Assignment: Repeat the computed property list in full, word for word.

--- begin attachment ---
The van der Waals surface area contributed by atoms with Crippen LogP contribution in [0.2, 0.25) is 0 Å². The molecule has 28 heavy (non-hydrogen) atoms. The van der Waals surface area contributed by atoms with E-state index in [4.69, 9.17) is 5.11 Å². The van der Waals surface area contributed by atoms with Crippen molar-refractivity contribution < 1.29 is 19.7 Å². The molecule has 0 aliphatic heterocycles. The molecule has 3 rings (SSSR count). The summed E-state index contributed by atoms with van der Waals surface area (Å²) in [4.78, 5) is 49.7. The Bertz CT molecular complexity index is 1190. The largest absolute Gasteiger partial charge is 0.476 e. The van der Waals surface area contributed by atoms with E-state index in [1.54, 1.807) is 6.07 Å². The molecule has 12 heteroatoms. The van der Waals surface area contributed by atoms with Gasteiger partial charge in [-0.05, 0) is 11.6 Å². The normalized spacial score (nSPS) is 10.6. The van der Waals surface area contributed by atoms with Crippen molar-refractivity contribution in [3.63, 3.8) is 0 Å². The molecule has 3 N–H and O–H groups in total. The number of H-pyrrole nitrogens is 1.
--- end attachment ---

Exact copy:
The van der Waals surface area contributed by atoms with Crippen LogP contribution in [0.2, 0.25) is 0 Å². The molecule has 28 heavy (non-hydrogen) atoms. The van der Waals surface area contributed by atoms with E-state index in [4.69, 9.17) is 5.11 Å². The van der Waals surface area contributed by atoms with Crippen molar-refractivity contribution < 1.29 is 19.7 Å². The molecule has 0 aliphatic heterocycles. The molecule has 3 rings (SSSR count). The summed E-state index contributed by atoms with van der Waals surface area (Å²) in [4.78, 5) is 49.7. The Bertz CT molecular complexity index is 1190. The largest absolute Gasteiger partial charge is 0.476 e. The van der Waals surface area contributed by atoms with E-state index in [1.54, 1.807) is 6.07 Å². The molecule has 12 heteroatoms. The van der Waals surface area contributed by atoms with Gasteiger partial charge in [-0.05, 0) is 11.6 Å². The normalized spacial score (nSPS) is 10.6. The van der Waals surface area contributed by atoms with Crippen molar-refractivity contribution in [3.63, 3.8) is 0 Å². The molecule has 3 N–H and O–H groups in total. The number of H-pyrrole nitrogens is 1.